Pharma Strategy Blog

Commentary on Pharma & Biotech Oncology / Hematology New Product Development

Posts tagged ‘biomarkers’

This year’s American Association for Cancer Research (AACR) annual meeting grew by 8% to approximately 18,000 attendees with 25% from 75 foreign countries, it is truly becoming a more global event for cancer researchers.

Over the next few days I plan to cover some of my highlights (basic, translational and clinical) in depth here on the blog and also with additional notes for email subscribers.  If you haven’t signed up for the PSB email alerts, there’s still time before the AACR notes go out.

After highlighting the interesting biomarker program associated with AVEO’s tivozanib in renal cell and triple negative breast cancers in the last post, several people wrote in asking about other biomarker programs that have piqued my interest. Regular PSB readers will know that I’m not a fan of catch-all trials at all because the population being studied is too heterogeneous – use of biomarkers can help select which patients are more likely to respond to a particular drug and thus produce greater efficacy.

Another small biotech doing some interesting and compelling biomarker work is Array BioPharma, based in Boulder, Colorado.

One way to potentially improve long term cancer statistics is earlier detection, and in high risk patients, appropriate initiation of earlier treatment, since it is well known that the survival in stage II or III breast cancer is noticeably better than that for stage IV metastatic disease.

A critical question then, is how do we improve earlier detection?

There are a number of ways to achieve this:

  1. Imaging techniques
  2. Prognostication
  3. Diagnostics
  4. Biomarkers

I’ve been following the development of Oncogenex’s custirsen for a while based on various posters presented at meetings such as ASCO and AUA, but with the publication of phase II data in prostate cancer, it seems a good time to discuss the compound in more detail.

According to Oncogenex:

“OGX-011, also known as custirsen sodium, inhibits the production of clusterin, a protein that is associated with treatment resistance in a number of solid tumors, including prostate, breast, non-small cell lung, ovarian, and bladder cancers.”


This morning I was pondering a triangulation of several random thoughts that appeared in my Twitter stream, many from BIO, about various topics:

  1. Discussing the patent cliffs and lack of revenue generation some companies such as Lilly will no doubt be facing with John Carroll (Fierce Biotech) and Matt Herper (Forbes Health)
  2. Christiane True (PharmaLive) at the annual BIO meeting quoted a speaker as saying “doing more with less” which seems pretty much de rigeur these days
  3. Ron Leuty tweeted a quote from Chris Viehbacher’s (Sanofi) presentation at BIO, “Not doing more with less, but doing different things.”

Over the rest of this week I’m going to take some topics related to oncology and discuss them in more detail as part of a mini series about how cancer research is changing.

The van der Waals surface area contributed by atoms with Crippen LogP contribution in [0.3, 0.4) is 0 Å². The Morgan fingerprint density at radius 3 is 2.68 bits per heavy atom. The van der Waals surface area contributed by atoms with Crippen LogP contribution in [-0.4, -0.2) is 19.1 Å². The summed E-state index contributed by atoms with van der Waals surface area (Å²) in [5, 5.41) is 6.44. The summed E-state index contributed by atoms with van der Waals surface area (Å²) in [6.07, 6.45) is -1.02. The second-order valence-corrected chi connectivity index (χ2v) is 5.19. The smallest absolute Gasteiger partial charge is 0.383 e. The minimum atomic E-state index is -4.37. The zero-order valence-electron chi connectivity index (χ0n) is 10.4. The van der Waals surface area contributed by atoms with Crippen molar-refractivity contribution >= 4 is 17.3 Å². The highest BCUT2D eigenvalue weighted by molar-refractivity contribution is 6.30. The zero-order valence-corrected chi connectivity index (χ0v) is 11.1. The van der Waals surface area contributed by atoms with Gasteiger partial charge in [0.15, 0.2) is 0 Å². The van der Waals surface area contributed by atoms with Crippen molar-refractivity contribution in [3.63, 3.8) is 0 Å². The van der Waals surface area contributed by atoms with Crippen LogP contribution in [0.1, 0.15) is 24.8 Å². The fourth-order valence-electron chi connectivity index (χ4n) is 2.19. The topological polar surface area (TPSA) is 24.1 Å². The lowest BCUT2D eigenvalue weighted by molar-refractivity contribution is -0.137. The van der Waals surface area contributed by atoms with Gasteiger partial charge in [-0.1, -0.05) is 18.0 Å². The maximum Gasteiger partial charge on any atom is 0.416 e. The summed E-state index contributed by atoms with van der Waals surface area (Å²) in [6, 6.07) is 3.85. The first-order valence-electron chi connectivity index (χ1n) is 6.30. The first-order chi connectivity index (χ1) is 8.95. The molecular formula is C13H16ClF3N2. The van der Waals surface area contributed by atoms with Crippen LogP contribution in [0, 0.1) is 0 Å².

We all know that cancer isn’t one disease, but actually a myriad of different subsets, often even within each tumour type.  You can see the gradual shift aware from treating a type of cancer eg breast, lung, lymphoma, leukemia, melanoma etc to finding the driving the mutations and matching the patient to the therapy.

London Eye and Houses of Parliament


Every year I attend a numerous annual meetings associated with oncology and hematology, but the American Association of Cancer Research (AACR) event in April is one of my personal favourites.

It may be April Fool’s Day today, but this meeting is no joke – it’s for serious cancer researchers and a lot of fun to boot!

Many regular readers will remember the interview with Dr Sue Desmond-Hellmann, the Chancellor of UCSF, on the I-SPY2 trial, a large neoadjuvant study that seeks to accelerate the pace of identifying effective novel agents for early breast cancer by incorporating biomarkers from the beginning and an adaptive conjoint design. Biomarkers is definitely something that is very much to the fore these days.

A great resource for scientists involved with research in the biomarker field is Biomarker Commons, curated by my friend Walter Jessen, who describes himself as,

“a computational biologist focused on biomarker discovery and prioritization”

I’m on a lung cancer and systems biology roll at the moment, although partly that’s just how the interesting data rolls in the literature.

Here’s some new food for thought.  A group of respectable scientists published some fascinating data in PLOS Medicine (free article see reference below) entitled, “Nuclear Receptor Expression Defines a Set of Prognostic Biomarkers for Lung Cancer.”

Using PCR, they evaluated NR expression patterns associated with good and poor outcomes in patients with non-small cell lung cancer (NSCLC) and then validated the findings in lung adenocarcinomas (n=550) and squamous cell carcinoma (n=130) samples in three different analyses by comparing normal and lung cancer cells.  Two important factors emerged from the analysis:

At the AACR meeting on Molecular Diagnostics and Cancer Therapeutics meeting in Denver, there was quite a bit of interesting scientific data coming out on cancer biology and biomarkers, so here is a quick synopsis of what appealed to me:

1. IGF-1R is over expressed in a subset of triple negative breast cancers (TNBC)

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